Ten Years Have Passed Since the Market Bottom Of March 9, 2009
by Julie Jason on Mar 9, 2019
The S&P 500 Index closed at 676.53 on March 9, 2009. Exactly ten years later, March 9, 2019, happens to be a Saturday. So, the ten year mark is officially measured as of yesterday, March 8, when the S&P closed at 2743.07, according to data provided by S&P Dow Jones Indices, publisher of the index.
But, is this a 10-year bull? According to CFRA's US Investment Policy Committee Notes Issued March 6, 2019, "The S&P 500 will have to close above the September 20, 2018 high of 2930.75 before it can officially claim to have lasted a full 10 years."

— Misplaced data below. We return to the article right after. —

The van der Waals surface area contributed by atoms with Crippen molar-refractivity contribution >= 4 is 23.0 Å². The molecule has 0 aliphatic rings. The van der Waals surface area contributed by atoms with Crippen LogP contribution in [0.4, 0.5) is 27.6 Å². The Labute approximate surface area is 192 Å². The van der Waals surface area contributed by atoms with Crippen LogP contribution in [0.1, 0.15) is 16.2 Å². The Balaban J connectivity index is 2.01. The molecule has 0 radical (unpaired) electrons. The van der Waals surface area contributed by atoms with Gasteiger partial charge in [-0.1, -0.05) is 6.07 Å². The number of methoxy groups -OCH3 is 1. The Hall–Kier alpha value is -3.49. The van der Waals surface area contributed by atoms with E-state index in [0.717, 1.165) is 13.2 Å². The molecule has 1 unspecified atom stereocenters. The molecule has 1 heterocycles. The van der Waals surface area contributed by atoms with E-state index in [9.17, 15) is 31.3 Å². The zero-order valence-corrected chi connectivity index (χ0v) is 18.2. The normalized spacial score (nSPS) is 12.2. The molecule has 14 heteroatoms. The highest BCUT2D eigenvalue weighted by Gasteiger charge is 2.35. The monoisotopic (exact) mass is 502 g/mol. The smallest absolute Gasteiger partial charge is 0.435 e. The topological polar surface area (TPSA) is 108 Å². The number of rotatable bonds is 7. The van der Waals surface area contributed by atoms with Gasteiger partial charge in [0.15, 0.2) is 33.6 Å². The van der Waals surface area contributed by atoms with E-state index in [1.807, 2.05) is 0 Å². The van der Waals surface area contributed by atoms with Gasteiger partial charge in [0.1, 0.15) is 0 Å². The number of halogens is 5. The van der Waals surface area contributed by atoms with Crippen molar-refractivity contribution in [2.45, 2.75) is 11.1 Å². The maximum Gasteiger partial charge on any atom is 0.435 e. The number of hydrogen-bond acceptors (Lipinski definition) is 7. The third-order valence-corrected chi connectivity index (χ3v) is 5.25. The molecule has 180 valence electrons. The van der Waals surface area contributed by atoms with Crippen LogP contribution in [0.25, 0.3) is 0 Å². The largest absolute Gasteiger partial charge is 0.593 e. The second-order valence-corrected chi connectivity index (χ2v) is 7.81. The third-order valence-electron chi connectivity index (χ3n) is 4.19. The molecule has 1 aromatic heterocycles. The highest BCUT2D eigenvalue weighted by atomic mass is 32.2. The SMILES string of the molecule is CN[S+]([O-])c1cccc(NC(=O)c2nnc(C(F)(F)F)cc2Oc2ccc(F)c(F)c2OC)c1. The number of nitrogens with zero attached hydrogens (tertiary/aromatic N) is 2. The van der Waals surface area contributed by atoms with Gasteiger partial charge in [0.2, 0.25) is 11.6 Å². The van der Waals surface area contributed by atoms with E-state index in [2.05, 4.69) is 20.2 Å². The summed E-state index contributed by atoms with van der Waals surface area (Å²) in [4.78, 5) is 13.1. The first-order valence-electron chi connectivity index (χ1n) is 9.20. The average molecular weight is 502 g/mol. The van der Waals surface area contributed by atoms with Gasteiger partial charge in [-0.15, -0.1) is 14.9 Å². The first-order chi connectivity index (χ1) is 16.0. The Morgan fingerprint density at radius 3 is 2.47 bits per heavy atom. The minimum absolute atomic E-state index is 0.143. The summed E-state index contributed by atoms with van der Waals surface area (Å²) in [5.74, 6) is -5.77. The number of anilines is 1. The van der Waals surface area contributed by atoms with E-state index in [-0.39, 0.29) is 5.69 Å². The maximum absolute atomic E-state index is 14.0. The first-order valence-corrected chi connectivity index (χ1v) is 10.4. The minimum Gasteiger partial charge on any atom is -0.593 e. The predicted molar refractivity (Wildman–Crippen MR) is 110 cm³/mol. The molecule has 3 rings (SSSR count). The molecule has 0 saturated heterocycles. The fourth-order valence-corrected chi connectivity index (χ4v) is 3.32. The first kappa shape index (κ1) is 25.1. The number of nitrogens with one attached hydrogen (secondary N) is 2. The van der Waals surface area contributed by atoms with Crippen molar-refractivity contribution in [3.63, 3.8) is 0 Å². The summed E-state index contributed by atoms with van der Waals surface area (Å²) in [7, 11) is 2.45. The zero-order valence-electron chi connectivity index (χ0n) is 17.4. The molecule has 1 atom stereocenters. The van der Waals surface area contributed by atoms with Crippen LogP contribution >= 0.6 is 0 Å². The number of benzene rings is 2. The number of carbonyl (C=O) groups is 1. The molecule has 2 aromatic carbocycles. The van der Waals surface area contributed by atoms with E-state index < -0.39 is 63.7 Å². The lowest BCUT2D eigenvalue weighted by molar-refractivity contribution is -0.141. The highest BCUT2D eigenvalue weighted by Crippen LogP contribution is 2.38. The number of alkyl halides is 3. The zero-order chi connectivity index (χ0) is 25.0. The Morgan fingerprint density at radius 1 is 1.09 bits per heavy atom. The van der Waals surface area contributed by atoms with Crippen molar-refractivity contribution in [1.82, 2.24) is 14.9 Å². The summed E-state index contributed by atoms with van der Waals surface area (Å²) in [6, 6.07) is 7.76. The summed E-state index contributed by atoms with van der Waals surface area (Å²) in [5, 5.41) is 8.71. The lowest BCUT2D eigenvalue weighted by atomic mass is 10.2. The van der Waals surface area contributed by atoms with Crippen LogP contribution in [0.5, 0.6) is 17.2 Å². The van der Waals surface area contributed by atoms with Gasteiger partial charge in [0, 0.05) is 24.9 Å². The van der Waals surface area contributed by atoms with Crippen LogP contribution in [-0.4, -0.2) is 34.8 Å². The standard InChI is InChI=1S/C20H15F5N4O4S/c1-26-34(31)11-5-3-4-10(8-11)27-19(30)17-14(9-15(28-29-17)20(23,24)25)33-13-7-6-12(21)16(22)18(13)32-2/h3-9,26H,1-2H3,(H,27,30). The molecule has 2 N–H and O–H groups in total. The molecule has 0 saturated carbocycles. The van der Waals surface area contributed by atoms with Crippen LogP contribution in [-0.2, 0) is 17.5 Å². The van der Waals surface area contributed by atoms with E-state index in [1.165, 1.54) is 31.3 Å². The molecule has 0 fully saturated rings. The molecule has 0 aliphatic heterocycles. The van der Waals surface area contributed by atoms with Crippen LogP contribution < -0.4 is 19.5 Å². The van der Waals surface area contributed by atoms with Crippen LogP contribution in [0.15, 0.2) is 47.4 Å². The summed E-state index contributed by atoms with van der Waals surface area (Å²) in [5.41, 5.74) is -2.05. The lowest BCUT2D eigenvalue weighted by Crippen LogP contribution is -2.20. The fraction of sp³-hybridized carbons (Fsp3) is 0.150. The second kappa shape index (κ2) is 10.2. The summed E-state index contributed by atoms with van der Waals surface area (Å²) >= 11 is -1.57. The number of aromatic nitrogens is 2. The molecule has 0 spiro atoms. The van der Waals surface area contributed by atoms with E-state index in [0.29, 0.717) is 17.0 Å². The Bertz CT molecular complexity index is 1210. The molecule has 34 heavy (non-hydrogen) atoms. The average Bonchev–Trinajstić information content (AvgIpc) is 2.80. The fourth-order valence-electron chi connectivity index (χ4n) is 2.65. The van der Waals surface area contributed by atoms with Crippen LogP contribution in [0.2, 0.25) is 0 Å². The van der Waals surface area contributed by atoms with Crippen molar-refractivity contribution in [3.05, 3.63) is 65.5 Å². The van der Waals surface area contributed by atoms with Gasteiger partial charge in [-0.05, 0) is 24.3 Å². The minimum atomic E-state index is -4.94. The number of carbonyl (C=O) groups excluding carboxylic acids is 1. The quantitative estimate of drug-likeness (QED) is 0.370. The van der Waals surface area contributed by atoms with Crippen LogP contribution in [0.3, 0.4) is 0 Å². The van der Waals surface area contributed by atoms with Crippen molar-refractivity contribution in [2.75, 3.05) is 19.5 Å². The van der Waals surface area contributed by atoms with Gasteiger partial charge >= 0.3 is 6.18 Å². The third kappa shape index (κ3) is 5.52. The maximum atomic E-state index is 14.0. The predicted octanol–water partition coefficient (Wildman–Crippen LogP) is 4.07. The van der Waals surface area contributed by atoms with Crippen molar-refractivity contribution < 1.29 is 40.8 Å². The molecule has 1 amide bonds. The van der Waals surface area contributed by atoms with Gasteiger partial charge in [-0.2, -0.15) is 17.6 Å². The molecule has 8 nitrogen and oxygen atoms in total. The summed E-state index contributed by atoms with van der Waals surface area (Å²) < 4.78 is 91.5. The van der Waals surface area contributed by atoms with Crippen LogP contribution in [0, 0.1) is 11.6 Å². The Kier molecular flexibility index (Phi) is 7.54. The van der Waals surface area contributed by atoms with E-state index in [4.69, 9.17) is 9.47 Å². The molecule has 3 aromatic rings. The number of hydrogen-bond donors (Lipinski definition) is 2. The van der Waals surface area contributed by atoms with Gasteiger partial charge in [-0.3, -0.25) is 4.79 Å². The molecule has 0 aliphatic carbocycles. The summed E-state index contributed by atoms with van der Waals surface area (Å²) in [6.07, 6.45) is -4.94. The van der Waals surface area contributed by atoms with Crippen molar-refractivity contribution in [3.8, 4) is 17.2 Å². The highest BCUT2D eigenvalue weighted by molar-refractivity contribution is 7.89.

"it eventually will," notes CFRA. "The S&P 500 currently appears to be catching its breath after sprinting ahead by more than 11% in price since the start of the year. Even though investors continue to monitor quarterly EPS growth expectations for signs of an earnings recession, identified by two successive quarters of EPS decline, none is on the horizon. Q2 growth is still expected to be positive, thus overruling the projected year-on-year decline of 1.8% anticipated for Q1. Plus, a successful conclusion to the U.S./China trade dispute could allow EPS forecasts to pull out of their YTD tailspin and thus avoid a crash landing."